When anAtlas decompressed and I fired it up, I wasn't disappointed. I quickly located and mapped our town. I then began to play with it and linked to the local weather forecast. Really getting into the features, I then tried the Imagery via TerraServer pulldown menu. There was Sullivan, Indiana, right before my eyes. I moved a bit and began to zero in on my house. I was totally lost to the surrounding world at that point. Closer and closer I zoomed in to my house and grounds, practically expecting to eventually see a shot of me falling off a ladder or some such thing. With the magnification maxed, I downloaded the nine tiles that made up the photo, which made a delightful puzzle to reassemble with GraphicConverter.
Say what you will about Microsoft, the TerraServer is one cool page. It's just one of the many items anAtlas accesses. The anAtlas Read Me notes:
At $10 a pop, registration sounded like a good deal to me. Keep those updates coming, Harry!
Having blown my lunch money for the week, I headed for the kitchen for another cup of coffee. Oh, yeah, "filling the kitchen sink with soapy water..."
Odd thoughts while shaving between paragraphs:
I won't go on with the full story of the drain under the sink I'd "fixed" a year ago breaking. Or how I used every towel in the house trying to sop up the mess before I remembered that I own a wet vac. Needless to say, I'll be visiting my in-laws rather than doing that conference. And the garage still stands at only three sides painted. And no, it's not a triangular building.
I've embarrassed myself enough for one day.
Why post it? Ah, it's the end of the month, and I'm within a couple of thousand hits of my all-time high. That high point came mostly from the thousands of readers last month who read Never mind. Apple Education probably is dead. Most also were kind enough to send me thousand word critiques questioning my facts, objectivity, and parentage. Most thought that I already should be considered an idiot or Mac heretic. I thought it would be nice this month to hit a high without a nasty rant.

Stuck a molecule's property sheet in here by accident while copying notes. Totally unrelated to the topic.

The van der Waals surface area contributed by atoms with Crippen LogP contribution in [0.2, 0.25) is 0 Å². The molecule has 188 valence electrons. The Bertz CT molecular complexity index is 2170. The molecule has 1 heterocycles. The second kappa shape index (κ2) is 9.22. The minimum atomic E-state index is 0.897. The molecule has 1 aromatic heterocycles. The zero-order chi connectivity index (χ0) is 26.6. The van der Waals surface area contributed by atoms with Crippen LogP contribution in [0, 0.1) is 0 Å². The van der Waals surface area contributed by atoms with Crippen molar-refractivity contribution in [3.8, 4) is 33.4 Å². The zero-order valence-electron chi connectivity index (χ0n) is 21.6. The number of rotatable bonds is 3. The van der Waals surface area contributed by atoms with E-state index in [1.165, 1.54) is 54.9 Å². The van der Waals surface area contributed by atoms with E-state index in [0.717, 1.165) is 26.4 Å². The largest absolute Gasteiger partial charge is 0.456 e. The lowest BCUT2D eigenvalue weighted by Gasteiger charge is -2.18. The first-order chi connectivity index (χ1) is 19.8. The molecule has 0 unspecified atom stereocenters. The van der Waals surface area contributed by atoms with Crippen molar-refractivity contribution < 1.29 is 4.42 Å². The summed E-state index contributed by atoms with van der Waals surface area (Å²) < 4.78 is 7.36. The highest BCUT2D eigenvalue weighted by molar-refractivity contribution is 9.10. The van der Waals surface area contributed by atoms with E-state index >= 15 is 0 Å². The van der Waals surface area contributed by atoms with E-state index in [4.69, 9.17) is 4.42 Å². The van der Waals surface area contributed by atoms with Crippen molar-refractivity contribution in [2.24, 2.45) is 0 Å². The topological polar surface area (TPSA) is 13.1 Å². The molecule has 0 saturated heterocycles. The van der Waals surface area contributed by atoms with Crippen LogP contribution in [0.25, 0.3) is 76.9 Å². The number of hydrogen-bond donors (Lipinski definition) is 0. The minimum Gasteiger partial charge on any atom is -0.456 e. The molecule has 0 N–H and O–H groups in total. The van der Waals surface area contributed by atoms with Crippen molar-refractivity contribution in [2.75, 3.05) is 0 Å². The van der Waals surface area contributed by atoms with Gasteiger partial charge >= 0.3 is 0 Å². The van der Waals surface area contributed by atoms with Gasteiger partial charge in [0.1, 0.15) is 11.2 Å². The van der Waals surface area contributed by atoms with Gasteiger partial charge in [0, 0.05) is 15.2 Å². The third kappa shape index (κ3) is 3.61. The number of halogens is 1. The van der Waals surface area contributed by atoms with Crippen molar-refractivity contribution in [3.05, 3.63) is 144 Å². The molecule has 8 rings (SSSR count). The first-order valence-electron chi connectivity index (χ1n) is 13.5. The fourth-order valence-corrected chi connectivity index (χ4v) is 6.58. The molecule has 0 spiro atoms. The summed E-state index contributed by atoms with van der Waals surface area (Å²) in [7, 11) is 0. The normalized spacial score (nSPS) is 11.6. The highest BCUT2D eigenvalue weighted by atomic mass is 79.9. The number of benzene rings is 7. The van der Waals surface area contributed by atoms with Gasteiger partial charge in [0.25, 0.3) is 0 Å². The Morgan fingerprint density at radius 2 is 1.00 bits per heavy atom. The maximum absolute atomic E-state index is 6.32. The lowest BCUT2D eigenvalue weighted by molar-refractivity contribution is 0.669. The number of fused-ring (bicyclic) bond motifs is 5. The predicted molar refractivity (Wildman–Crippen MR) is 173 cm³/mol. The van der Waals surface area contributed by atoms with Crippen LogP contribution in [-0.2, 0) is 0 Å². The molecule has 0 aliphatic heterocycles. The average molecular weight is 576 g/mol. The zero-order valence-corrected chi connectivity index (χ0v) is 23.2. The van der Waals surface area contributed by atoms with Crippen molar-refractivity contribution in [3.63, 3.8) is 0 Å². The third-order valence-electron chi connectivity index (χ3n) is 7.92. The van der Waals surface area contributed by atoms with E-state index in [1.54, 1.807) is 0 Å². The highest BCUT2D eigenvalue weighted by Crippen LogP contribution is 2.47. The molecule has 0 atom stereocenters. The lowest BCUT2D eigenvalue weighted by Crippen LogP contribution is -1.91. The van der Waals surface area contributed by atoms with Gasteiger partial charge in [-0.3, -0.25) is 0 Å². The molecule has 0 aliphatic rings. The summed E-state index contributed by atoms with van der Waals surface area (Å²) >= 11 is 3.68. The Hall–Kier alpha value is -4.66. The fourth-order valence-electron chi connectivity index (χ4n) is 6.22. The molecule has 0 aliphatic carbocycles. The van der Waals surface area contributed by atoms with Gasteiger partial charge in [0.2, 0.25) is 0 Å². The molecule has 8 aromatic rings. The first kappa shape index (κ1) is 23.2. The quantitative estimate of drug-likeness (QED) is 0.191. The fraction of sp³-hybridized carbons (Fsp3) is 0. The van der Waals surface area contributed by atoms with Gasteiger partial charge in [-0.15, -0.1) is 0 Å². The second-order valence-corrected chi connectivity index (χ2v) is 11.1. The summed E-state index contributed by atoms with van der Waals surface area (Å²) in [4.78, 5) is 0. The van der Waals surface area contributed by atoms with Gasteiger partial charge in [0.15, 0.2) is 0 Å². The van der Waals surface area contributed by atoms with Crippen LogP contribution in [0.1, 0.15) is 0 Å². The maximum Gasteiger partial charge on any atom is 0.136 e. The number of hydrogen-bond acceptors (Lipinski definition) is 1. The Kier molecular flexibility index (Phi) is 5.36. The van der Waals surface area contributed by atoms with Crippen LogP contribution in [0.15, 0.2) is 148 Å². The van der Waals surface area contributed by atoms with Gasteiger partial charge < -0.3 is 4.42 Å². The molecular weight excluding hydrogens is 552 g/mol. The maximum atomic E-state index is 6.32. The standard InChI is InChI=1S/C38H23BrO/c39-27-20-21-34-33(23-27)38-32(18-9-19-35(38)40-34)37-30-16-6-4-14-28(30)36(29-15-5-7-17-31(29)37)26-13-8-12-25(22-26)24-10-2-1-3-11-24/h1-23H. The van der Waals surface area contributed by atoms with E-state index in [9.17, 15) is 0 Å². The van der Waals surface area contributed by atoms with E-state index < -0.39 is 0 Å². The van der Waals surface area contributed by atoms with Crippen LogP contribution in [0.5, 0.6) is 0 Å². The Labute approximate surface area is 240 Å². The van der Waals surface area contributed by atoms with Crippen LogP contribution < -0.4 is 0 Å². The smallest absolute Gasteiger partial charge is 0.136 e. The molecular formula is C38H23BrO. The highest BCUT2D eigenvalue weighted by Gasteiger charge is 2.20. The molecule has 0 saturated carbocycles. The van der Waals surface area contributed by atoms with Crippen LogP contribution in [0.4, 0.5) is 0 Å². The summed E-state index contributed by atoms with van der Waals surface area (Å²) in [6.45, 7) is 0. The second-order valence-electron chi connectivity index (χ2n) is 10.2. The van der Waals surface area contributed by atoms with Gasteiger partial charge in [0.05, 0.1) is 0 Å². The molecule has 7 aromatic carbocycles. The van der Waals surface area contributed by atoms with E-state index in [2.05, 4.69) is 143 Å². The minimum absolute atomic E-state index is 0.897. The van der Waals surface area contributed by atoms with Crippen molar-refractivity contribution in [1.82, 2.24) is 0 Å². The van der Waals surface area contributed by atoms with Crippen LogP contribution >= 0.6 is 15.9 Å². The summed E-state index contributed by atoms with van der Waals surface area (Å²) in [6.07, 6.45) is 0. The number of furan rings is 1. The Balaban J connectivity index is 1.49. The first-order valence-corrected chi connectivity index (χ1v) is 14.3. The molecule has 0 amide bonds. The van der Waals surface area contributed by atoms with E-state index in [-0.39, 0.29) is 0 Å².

I'll dodge the blame, though, and pin it on web buddy Joe Taylor, who once wrote that he most enjoyed the columns where I described my mistakes. So after, really while, cleaning up the kitchen, drying out Annie's cookbooks, drying out the basement, and washing the towels, I put this column together.
Honey, the dishes still aren't done. It's Joe's fault.
I forgot to tack this onto the column last May when I wrote it on an Educators' News posting.
"During the first few weeks of school last fall when the Metropolitan School District of Backwash, Indiana, was still pretending federal and state special education laws didn't apply to them (meaning they hadn't provided enough staff to fulfill the bare minimum IEP requirements and were daily risking a massive "denial of services" lawsuit), I had to come up with some pretty creative activities to occupy the 20+ special learners in my classroom while I worked with small groups in reading. AnAtlas provided one of those activities. I had the kids start in AnAtlas, first finding their hometown. (You mean Backwash, Indiana, doesn't show up in your atlas or zip code guide?) They then used AnAtlas to link to a USGS aerial photograph of their area via the Microsoft Terra Server. From there, most were able to figure out enough landmarks to navigate to their to their house. We printed up the aerial photographic close-up of each child's house."
It turned out to be a really cool activity. Several of my students regularly returned to anAtlas, both on and off-line, to find places. I'm also happy to see that a Carbon version is available now and that the 2.0 revision is at this writing in beta (3.9 MB).
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©2001 Steven L. Wood